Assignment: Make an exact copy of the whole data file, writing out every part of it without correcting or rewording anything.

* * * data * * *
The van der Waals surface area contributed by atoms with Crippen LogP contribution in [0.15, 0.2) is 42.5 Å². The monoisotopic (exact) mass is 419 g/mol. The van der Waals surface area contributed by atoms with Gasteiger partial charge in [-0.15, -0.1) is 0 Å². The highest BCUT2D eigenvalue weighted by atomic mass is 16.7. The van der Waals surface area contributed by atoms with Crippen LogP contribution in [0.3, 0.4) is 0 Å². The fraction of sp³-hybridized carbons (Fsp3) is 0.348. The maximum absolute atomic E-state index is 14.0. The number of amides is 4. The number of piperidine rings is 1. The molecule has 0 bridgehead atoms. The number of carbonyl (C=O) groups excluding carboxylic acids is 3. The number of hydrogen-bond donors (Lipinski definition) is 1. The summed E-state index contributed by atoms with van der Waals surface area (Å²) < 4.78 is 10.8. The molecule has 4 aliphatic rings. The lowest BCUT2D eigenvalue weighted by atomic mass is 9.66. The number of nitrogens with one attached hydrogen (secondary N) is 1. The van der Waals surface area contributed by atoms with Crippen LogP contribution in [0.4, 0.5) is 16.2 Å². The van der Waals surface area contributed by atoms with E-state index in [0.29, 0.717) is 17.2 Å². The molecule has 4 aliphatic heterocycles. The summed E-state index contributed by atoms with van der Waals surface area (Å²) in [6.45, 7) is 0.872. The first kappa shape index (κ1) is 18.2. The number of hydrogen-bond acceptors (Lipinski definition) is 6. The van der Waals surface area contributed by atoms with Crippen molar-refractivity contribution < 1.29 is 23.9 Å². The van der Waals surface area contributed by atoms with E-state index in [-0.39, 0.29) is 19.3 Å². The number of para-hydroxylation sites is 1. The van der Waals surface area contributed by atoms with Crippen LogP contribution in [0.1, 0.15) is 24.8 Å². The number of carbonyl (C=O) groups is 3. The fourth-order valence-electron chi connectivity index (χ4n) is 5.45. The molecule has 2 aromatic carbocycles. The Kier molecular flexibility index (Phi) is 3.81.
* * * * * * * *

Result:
The van der Waals surface area contributed by atoms with Crippen LogP contribution in [0.15, 0.2) is 42.5 Å². The monoisotopic (exact) mass is 419 g/mol. The van der Waals surface area contributed by atoms with Gasteiger partial charge in [-0.15, -0.1) is 0 Å². The highest BCUT2D eigenvalue weighted by atomic mass is 16.7. The van der Waals surface area contributed by atoms with Crippen LogP contribution in [0.3, 0.4) is 0 Å². The fraction of sp³-hybridized carbons (Fsp3) is 0.348. The maximum absolute atomic E-state index is 14.0. The number of amides is 4. The number of piperidine rings is 1. The molecule has 0 bridgehead atoms. The number of carbonyl (C=O) groups excluding carboxylic acids is 3. The number of hydrogen-bond donors (Lipinski definition) is 1. The summed E-state index contributed by atoms with van der Waals surface area (Å²) < 4.78 is 10.8. The molecule has 4 aliphatic rings. The lowest BCUT2D eigenvalue weighted by atomic mass is 9.66. The number of nitrogens with one attached hydrogen (secondary N) is 1. The van der Waals surface area contributed by atoms with Crippen LogP contribution in [0.4, 0.5) is 16.2 Å². The van der Waals surface area contributed by atoms with E-state index in [0.29, 0.717) is 17.2 Å². The molecule has 4 aliphatic heterocycles. The summed E-state index contributed by atoms with van der Waals surface area (Å²) in [6.45, 7) is 0.872. The first kappa shape index (κ1) is 18.2. The number of hydrogen-bond acceptors (Lipinski definition) is 6. The van der Waals surface area contributed by atoms with Crippen molar-refractivity contribution < 1.29 is 23.9 Å². The van der Waals surface area contributed by atoms with E-state index in [-0.39, 0.29) is 19.3 Å². The number of para-hydroxylation sites is 1. The van der Waals surface area contributed by atoms with Crippen LogP contribution in [0.1, 0.15) is 24.8 Å². The number of carbonyl (C=O) groups is 3. The fourth-order valence-electron chi connectivity index (χ4n) is 5.45. The molecule has 2 aromatic carbocycles. The Kier molecular flexibility index (Phi) is 3.81.